Cassini’s beautiful view of Saturn, looking through its rings. Image credit: NASA/JPL/SSI. Click to enlarge.
In this fabulous close-up, Cassini peers directly through regions of the A, B and C rings (from top to bottom here) to glimpse shadows of the very same rings cast upon the planet’s atmosphere. Near the top, shadows cast by ringlets in the Cassini division (center) look almost like a photo negative.
This type of image helps scientists probe the rings’ structure in detail and provides information about the density of their constituent particles.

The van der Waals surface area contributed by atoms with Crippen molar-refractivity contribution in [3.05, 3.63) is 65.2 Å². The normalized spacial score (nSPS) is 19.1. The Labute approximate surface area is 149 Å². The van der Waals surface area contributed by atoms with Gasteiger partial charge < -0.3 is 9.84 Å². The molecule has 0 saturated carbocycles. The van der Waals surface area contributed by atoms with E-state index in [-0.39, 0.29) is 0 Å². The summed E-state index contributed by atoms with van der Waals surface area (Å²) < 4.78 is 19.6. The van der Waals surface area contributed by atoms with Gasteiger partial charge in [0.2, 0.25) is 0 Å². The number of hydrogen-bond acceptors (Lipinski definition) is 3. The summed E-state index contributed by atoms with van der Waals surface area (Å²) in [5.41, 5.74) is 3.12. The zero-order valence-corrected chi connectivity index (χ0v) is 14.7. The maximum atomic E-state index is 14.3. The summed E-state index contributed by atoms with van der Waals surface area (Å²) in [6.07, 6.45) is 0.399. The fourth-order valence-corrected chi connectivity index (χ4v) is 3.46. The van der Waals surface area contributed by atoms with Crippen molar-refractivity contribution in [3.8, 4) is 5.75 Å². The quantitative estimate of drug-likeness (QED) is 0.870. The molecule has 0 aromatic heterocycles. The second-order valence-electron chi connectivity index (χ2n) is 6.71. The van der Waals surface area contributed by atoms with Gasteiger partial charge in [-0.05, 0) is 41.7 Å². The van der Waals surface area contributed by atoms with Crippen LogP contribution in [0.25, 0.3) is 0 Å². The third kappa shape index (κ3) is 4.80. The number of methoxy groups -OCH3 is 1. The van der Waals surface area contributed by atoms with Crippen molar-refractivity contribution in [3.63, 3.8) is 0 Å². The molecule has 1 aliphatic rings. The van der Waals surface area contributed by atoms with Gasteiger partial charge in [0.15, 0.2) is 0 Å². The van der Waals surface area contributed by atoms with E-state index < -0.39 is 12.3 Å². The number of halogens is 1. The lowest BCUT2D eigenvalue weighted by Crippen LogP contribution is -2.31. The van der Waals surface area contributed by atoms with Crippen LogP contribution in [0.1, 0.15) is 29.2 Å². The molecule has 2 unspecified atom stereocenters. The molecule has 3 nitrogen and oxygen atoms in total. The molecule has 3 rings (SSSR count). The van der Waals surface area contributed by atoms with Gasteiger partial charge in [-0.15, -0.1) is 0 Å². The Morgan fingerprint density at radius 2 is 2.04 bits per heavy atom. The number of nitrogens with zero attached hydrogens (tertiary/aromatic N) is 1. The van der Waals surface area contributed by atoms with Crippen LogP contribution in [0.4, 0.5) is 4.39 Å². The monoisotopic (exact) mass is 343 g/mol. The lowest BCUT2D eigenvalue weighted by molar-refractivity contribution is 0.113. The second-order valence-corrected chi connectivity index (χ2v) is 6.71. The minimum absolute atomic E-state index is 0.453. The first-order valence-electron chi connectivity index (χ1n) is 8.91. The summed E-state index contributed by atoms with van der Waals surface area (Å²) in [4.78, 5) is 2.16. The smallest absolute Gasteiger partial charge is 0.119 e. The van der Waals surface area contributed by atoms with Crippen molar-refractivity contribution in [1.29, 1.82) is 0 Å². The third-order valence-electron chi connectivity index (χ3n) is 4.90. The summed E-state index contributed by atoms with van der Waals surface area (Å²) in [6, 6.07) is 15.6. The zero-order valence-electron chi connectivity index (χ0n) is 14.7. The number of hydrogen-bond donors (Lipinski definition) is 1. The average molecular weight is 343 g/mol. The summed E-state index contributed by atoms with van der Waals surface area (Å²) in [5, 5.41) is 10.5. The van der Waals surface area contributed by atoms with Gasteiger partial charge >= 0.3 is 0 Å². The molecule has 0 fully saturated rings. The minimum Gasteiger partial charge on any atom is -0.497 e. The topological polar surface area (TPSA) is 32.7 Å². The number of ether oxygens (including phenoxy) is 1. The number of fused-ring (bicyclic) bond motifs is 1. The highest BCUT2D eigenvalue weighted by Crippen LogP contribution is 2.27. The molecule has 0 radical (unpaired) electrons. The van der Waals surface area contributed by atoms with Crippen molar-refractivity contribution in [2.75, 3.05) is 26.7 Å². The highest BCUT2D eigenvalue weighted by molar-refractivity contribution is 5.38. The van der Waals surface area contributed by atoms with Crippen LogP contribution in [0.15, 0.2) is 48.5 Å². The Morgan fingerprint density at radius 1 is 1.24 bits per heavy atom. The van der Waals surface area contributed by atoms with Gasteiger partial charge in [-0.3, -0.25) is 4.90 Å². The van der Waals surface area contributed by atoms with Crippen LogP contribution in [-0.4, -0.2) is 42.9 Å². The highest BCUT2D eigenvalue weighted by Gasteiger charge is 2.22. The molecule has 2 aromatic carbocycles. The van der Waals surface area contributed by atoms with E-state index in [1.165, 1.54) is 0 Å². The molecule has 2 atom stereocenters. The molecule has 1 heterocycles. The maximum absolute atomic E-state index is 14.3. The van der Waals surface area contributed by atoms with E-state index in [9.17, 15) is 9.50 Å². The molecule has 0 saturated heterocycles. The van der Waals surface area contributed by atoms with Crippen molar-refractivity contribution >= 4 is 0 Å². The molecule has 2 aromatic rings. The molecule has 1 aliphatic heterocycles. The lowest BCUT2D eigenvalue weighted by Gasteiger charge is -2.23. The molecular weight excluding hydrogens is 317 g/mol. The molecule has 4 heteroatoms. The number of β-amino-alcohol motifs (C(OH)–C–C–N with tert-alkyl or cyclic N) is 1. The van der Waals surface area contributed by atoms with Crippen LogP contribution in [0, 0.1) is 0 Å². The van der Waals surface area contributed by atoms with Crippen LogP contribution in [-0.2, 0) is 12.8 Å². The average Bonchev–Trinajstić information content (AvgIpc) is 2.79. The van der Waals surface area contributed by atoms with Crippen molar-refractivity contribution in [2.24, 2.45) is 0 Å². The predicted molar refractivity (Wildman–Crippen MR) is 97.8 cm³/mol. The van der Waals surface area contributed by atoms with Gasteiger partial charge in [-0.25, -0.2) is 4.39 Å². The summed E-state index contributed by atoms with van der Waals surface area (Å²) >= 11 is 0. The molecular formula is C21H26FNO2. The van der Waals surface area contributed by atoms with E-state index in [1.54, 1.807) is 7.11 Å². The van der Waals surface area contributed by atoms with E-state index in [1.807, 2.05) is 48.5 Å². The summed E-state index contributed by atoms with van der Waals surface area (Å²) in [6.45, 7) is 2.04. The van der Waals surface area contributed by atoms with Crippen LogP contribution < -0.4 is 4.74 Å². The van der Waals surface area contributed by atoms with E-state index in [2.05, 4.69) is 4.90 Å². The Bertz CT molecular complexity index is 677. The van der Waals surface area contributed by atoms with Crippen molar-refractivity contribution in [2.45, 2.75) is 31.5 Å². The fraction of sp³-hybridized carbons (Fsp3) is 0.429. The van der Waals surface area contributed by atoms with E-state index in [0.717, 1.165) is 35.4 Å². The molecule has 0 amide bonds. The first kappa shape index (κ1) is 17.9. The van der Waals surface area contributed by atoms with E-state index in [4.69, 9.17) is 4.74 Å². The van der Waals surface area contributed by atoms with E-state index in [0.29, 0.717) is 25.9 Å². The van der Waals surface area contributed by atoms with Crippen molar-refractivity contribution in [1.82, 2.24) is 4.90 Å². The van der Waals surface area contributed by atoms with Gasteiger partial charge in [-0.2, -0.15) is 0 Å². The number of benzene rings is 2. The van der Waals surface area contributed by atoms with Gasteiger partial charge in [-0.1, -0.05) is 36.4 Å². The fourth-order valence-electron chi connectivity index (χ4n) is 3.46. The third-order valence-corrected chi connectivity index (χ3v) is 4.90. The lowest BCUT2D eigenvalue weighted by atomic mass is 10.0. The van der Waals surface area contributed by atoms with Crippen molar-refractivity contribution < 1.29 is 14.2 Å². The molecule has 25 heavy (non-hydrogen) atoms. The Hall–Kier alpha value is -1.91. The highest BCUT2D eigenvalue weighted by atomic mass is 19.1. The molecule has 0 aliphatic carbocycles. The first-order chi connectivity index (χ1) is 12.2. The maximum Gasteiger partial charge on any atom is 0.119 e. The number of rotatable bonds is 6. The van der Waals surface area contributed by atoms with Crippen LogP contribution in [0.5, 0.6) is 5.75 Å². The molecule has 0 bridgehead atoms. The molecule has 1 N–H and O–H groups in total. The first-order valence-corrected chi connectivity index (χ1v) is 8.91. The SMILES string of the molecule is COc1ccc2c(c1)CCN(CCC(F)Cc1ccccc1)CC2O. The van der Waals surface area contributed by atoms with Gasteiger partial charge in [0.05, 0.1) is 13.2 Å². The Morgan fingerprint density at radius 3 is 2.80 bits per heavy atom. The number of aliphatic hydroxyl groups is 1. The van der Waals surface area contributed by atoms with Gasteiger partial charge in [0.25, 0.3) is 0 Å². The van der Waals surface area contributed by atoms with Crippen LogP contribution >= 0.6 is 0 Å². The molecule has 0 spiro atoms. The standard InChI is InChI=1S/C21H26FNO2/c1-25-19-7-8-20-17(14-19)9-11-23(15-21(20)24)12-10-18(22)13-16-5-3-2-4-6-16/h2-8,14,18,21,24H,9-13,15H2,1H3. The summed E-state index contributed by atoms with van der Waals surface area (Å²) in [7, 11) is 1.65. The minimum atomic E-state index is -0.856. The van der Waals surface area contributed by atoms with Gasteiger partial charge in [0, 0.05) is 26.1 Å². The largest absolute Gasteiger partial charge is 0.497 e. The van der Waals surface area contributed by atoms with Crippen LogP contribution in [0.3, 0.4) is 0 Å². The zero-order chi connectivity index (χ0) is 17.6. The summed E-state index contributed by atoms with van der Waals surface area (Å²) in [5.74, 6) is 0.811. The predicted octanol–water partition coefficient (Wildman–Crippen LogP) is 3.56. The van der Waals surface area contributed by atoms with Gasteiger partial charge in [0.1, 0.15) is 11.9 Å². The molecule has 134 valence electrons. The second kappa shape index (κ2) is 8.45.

The image was taken in visible light with the Cassini spacecraft narrow-angle camera on April 26, 2005, at a distance of approximately 2.3 million kilometers (1.4 million miles) from Saturn. The image scale is 14 kilometers (9 miles) per pixel.
The Cassini-Huygens mission is a cooperative project of NASA, the European Space Agency and the Italian Space Agency. The Jet Propulsion Laboratory, a division of the California Institute of Technology in Pasadena, manages the mission for NASA’s Science Mission Directorate, Washington, D.C. The Cassini orbiter and its two onboard cameras were designed, developed and assembled at JPL. The imaging team is based at the Space Science Institute, Boulder, Colo.
For more information about the Cassini-Huygens mission visit http://saturn.jpl.nasa.gov . For additional images visit the Cassini imaging team homepage http://ciclops.org .
Original Source: NASA/JPL/SSI News Release